What's most efficient way to flatten waterstones?

I've been using wet/dry sandpaper. It's a tedious/time consuming job and seems to wear out the paper fairly fast. I see Norton has a flattening stone. I wonder if they're more efficient. Any suggestions on how best to get this job done? Thanks..
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I havea trueing stone that I go from Lee Valley, It works great. You can also use a Nagura stone to true up your stone. Both still involve some work to true un the stone. The stone I have does not show wear after a year of use.
Randy http://nokeswoodworks.com
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wrote:

One way; http://www.sharpeningsupplies.com/Norton-Flattening-Stone-P29C25.aspx
Or you can use a diamond stone to flatten it. I do it under running water to keep the water stone from sticking to the diamond stone. It's easier to flatten the stones after every sharpening session than to wait until the depressions are deeper.
R
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Jim Hall wrote:

I flatten my 220 grit coarse stone on one of those. The coarse stone is then used to flatten the finer stones.
For quickie flattenings of my 4000 and 8000 stones, use I'll my diamond plates if the coarse waterstone isn't handy. Just like sharpening, I've found flattening to be easier if done often, before major work is necessary.
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"B A R R Y" wrote

I've finally learned to deal with it ... thank gawd for the WS300! :)
What a difference it's made in keeping chisels and plane irons sharp without fuss/muss and "waterstone" mess all over the bench/shop.
(Just had to throw that in) ... mainly because it so damn true!
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Swingman wrote:

I have a Tormek. I only usually use a 4000/8000, once backs are flattened. Very little mess, as they only need a spritz. I flatten in the kitchen sink.
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"B A R R Y" wrote

I would ... if we had anything BUT a ceramic kitchen sink! I still can't believe I didn't overrule that idea at the get go.
Amazing, the many ways women have of getting their way!
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Not to worry.. Even if you had a stainless steel sink, you wouldn't want to be slurring up the kitchen counter. Trust me.. Its a territorial thing. Try making beer on the kitchen stove or canning tuna.. same thing.. not good..
I learned that one at previous house.. New house has a fiberglass wash tub basin/sink in the garage and I bought an outside propane burner for the other.. Life is much better that way..

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I have a Tormek too, Barry.. but flattening plane iron on side of Tormek grinding wheel was never to successful for me. I do grind the initial plane iron bevel on it and use it for carving, lathe tools and lots of other things.. I'm glad to have it and it does make sharpening easier for other tools.. You know I wonder just how sharp you really have to get tools. There's probably a point at which sharper doesn't really matter. Christopher Schwarz has this video DVD on sharpening scrapers. He's polishing those puppy's on waterstones and doing all this stuff before burnishing. I lent the DVD to a woodshop instructor and he thought it was all nice but ended up still instructing students with just a mill file and burnisher. At what point, I wonder, does it just become perfectionist versus practical.. In other words, does an 8000 grit waterstone, for example, really make a difference. I have one and use one, but wonder, does it really make a difference for the average woodworker..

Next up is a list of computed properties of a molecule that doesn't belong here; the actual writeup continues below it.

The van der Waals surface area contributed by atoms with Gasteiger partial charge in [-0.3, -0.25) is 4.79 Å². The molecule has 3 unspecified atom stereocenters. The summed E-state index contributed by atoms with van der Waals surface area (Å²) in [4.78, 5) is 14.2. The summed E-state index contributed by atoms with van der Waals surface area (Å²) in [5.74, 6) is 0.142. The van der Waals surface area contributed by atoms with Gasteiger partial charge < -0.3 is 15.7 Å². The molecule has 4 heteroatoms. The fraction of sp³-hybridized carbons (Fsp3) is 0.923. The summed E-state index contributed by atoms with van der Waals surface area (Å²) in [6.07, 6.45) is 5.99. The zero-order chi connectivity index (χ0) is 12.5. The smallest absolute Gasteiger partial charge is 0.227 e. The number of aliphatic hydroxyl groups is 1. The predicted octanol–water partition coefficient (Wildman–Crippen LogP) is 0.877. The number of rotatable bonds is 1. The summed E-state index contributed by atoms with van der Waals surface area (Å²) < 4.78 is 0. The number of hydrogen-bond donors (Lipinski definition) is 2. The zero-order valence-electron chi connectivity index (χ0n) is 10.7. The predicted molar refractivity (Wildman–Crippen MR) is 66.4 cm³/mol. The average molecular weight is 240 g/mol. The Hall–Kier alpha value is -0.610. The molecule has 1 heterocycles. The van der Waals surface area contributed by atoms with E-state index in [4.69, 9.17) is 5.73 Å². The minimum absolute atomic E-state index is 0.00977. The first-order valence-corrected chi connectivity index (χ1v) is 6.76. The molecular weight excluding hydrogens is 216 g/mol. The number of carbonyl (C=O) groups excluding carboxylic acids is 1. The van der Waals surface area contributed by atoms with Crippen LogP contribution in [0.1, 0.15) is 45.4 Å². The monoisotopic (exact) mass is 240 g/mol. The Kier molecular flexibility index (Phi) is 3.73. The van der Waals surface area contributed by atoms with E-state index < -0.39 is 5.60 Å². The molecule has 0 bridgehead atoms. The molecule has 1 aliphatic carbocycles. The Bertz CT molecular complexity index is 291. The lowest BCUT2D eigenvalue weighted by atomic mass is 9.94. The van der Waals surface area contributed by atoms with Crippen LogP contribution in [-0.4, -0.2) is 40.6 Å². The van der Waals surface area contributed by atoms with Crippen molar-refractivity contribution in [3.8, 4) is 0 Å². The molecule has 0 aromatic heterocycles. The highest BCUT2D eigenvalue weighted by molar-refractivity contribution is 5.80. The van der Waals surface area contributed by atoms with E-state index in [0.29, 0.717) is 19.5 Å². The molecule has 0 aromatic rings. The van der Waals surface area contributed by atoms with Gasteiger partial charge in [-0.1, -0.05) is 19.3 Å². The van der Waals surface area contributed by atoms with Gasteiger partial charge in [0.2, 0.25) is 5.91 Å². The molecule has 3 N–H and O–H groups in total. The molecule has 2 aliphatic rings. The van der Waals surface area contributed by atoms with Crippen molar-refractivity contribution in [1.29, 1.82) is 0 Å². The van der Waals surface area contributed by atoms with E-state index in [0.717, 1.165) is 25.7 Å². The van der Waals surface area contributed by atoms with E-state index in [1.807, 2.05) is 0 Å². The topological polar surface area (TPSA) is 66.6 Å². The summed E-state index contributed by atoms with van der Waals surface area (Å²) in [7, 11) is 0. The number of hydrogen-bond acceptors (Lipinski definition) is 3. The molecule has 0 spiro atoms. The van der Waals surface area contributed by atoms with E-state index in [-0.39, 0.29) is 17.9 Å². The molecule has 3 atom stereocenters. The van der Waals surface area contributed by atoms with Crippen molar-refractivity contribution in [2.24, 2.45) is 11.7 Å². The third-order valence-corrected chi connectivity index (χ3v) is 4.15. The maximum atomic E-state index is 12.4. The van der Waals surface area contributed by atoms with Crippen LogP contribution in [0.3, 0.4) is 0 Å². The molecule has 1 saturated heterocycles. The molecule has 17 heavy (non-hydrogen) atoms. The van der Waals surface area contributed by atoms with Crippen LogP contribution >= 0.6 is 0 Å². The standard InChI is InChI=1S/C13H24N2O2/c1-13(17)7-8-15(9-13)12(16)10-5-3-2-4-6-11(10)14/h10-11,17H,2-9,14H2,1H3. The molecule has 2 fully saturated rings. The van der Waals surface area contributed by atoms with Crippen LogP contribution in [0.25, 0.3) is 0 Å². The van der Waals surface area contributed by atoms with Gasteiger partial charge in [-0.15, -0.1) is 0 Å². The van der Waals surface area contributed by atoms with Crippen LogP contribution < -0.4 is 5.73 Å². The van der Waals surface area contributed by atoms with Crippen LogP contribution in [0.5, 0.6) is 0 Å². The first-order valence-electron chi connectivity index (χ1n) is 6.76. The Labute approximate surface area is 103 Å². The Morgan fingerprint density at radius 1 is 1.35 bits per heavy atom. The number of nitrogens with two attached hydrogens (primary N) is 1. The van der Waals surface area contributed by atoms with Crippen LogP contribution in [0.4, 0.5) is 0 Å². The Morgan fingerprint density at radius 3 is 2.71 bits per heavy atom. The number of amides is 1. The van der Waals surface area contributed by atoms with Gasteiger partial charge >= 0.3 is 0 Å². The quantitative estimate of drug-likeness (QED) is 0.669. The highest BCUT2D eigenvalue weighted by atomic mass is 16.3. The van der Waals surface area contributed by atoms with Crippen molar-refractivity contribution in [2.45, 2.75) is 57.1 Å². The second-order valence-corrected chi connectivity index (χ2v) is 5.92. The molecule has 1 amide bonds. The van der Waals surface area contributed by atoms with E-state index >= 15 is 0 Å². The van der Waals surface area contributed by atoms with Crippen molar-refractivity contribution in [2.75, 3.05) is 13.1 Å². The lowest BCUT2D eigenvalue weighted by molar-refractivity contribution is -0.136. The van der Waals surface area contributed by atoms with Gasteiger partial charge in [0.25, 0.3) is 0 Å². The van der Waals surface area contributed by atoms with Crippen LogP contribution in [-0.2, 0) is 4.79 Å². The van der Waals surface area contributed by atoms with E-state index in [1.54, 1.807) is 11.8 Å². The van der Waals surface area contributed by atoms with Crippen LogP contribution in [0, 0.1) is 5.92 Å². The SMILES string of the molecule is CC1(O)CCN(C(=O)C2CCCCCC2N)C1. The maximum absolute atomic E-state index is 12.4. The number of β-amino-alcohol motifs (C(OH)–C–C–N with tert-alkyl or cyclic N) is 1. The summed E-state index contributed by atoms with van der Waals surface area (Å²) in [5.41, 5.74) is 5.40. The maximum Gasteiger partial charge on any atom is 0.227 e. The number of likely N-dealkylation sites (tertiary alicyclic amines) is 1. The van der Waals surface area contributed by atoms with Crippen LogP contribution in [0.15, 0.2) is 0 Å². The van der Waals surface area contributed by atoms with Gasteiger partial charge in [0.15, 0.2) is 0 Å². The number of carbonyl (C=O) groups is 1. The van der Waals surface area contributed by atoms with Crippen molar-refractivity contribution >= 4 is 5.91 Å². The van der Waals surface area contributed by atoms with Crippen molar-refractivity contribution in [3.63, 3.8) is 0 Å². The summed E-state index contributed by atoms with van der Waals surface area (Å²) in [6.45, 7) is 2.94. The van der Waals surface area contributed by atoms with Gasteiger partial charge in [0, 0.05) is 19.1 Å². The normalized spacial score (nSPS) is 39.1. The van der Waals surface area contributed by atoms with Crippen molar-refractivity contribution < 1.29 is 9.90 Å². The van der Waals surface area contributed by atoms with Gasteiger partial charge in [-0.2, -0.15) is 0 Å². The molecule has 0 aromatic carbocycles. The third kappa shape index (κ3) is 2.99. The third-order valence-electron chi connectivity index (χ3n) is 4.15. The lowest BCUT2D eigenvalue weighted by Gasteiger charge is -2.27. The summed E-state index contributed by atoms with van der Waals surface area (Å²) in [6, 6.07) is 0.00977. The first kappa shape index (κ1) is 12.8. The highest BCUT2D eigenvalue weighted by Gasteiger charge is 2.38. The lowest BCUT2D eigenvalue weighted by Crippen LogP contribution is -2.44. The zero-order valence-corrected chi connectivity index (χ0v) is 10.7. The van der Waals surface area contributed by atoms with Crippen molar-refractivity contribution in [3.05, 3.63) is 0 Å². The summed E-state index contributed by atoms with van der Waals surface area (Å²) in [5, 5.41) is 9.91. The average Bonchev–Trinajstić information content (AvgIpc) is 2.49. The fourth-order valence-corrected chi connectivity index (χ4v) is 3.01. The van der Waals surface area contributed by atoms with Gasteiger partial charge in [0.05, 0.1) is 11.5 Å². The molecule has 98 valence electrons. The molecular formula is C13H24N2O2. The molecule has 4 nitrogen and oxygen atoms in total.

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Jim Hall wrote:

Like many other areas of life, the law of diminishing returns applies.
For straight-grained mahogany it's probably not necessary to be super-sharp. When dealing with heavily figured wood with reversing grain (or cutting end-grain in spruce/pine) it makes sense to get the blade as sharp as possible.
Chris
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Chris Friesen wrote:

Hey! You're famous this month! <G>
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Jim Hall wrote:

I do that on stones or glass. <G>

I think so, and it only takes seconds.
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Ok.. Looks like Norton truing/flattening stone is worth a try and most economical solution. So will start there. Thank you..

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Maybe I'm just a dumb wood abuser, but I use a piece of glass, about 11 x 14 inches, and I sprinkle some 90 grit carbide sand stuff on it with water. The glass sits on the workbench top, so is mostly flat, and it works great. The glass came from a cheap picture frame, the sand from Rockler I think, not expensive. Anyway, just a minute or so on each stone gives me a flat surface. Hope this helps.....
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On Sun, 27 Jul 2008 07:56:13 -0700, "Jim Hall"
Concrete step outside the workshop. Same one I use for flatening cuttlefish bones (for casting silver jewellery).
Wash it off afterwards. Waterstone slurry is slippery.
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wrote:

Drywall screen.
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